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More than 2,000 people attended Singapore's biggest protest in decades on Saturday to demand curbs on immigration amid growing public anger over an expected surge in the foreign population.
The peaceful three-hour rally at an officially designated protest zone was staged by a civic group after the government said foreigners could account for nearly half of the densely packed island's population in less than 20 years.
Organisers put the crowd, shielded by a sea of umbrellas from heavy downpours, at 4,000. Police said they were not monitoring the size of the crowd and AFP reporters estimated the turnout at more than 2,000 people, many of them clad in black.
"I think it's the largest protest in decades. It is also the first one where anger is directed squarely at the government," said Reuben Wong, an assistant professor of political science at the National University of Singapore.
"People are now more willing to air their grievances. They have been doing it on the Internet for the past few years, but it is new for them to physically come down in such numbers," he told AFP.
Rally leaders, who used Facebook and other online platforms to draw support, openly attacked the People's Action Party (PAP), which has been in power for more than 50 years and still controls 80 of the 87 seats in parliament despite losing two by-elections in the past year.
"The large crowd here shows the PAP government that they are not afraid any more, they don't want to hide behind a moniker on Facebook to show their displeasure," said chief organiser Gilbert Goh, a former opposition candidate for parliament.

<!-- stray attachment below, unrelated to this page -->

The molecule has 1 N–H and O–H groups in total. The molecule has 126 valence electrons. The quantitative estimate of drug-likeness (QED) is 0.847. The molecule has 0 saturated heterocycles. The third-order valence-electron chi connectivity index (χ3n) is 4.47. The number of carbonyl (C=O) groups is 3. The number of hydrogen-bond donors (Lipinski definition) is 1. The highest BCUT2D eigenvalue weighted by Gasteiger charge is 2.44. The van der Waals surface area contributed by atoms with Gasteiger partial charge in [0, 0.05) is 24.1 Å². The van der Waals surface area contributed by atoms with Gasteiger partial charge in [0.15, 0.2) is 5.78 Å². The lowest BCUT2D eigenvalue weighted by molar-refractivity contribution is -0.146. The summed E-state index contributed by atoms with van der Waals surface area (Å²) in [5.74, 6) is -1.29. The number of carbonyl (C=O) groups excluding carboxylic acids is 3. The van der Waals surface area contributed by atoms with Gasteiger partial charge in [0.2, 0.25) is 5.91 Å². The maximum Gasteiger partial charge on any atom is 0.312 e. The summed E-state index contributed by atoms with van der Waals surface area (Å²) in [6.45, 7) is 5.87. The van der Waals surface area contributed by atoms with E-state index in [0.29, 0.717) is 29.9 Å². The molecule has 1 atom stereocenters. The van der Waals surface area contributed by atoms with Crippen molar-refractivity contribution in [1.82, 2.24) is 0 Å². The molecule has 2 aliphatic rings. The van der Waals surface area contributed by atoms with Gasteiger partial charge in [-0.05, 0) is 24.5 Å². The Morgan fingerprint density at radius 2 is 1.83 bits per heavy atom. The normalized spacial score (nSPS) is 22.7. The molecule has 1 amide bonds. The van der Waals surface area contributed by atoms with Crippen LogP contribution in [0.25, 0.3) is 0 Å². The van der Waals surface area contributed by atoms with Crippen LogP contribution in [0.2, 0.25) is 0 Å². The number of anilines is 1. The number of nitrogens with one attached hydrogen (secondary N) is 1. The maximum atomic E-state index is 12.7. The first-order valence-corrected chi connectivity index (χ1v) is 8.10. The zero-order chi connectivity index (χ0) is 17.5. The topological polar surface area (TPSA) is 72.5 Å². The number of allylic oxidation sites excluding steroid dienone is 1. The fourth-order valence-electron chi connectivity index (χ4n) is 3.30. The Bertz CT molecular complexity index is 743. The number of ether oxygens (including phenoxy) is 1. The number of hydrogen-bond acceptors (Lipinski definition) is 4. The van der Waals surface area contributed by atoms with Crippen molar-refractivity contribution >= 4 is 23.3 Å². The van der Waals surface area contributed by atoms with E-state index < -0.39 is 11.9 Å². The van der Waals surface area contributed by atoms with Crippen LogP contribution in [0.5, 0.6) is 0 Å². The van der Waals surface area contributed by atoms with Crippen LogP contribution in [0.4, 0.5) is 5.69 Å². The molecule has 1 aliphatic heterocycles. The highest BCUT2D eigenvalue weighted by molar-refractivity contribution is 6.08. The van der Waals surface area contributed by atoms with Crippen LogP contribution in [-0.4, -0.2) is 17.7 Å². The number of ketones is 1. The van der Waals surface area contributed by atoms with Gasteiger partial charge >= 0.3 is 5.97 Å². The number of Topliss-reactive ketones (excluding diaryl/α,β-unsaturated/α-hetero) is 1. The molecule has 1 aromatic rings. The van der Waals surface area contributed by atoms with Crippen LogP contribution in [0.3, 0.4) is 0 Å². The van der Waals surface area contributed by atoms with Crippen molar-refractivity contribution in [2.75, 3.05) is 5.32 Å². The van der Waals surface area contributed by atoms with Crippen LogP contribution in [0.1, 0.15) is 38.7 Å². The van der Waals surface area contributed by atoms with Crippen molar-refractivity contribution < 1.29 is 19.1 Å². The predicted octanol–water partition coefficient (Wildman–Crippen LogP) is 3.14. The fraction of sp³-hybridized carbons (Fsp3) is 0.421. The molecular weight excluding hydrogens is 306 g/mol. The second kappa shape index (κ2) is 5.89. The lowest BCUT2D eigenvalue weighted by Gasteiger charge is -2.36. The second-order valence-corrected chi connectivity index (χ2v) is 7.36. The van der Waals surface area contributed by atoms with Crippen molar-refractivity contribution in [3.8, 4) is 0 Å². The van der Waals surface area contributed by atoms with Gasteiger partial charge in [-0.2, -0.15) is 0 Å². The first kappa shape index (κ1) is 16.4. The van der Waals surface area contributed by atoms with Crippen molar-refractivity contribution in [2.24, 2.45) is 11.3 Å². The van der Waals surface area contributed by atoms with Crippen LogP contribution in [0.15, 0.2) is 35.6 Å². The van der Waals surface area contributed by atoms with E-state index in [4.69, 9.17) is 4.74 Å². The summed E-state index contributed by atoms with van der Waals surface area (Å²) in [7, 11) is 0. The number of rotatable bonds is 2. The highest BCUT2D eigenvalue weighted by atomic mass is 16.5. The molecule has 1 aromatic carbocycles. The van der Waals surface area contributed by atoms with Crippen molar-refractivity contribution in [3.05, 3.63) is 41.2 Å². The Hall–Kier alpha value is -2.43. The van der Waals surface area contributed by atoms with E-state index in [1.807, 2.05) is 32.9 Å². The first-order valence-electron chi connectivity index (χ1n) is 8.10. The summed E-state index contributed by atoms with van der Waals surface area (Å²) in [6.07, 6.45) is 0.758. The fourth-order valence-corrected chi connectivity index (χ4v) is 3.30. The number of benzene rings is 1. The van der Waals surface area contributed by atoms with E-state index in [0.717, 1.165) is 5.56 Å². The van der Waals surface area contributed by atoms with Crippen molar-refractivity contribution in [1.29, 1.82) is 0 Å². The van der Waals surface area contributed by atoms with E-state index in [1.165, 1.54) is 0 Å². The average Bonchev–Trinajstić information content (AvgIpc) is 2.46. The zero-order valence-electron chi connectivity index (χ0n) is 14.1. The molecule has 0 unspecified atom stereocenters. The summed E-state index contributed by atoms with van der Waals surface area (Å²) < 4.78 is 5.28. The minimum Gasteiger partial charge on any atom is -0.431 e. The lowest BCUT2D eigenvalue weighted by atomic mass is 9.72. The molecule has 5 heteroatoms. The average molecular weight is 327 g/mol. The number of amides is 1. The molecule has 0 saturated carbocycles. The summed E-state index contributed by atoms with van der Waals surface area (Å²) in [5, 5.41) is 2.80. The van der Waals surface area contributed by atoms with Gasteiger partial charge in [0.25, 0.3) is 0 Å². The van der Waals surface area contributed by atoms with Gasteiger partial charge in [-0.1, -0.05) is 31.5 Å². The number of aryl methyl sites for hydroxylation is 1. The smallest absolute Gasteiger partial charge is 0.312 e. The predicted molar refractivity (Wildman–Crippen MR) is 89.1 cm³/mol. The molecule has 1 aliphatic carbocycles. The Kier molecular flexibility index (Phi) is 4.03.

"They are showing their deep displeasure with the white paper," he told AFP, referring to a controversial population projection issued last month.
The crowd repeatedly chanted "We want change" at the height of the protest.
No arrests were made and only a handful of uniformed policemen were seen around the rally venue, a grassy park where protests are allowed without a police permit at a spot known as Speakers' Corner.
A government policy paper last month said the population could range between 6.5 and 6.9 million by 2030, with foreigners making up 45 percent because Singaporeans are not producing enough babies to sustain economic growth and support a rapidly ageing population.
Citizens currently make up 62 percent of the current population of 5.3 million.
"Save Singapore -- Say NO to 6.9 million," said a banner at the rally
Protests are rare in Singapore, a wealthy island republic known for strict security and social controls, but Facebook, Twitter and other social media have set the tone for political debate in recent years.
Multi-racial Singapore has bitter memories of deadly riots in the 1960s.
Saturday's rally came less than two years after the May 2011 election when the ruling party suffered its worst ever performance, with immigration already a sensitive issue.
Foreigners have been blamed for stealing Singaporeans' jobs as well as straining housing, transport and medical services.
Goh, the rally organiser, ran unsuccessfully for parliament in 2011 under the opposition National Solidarity Party and runs an organisation assisting unemployed Singaporeans.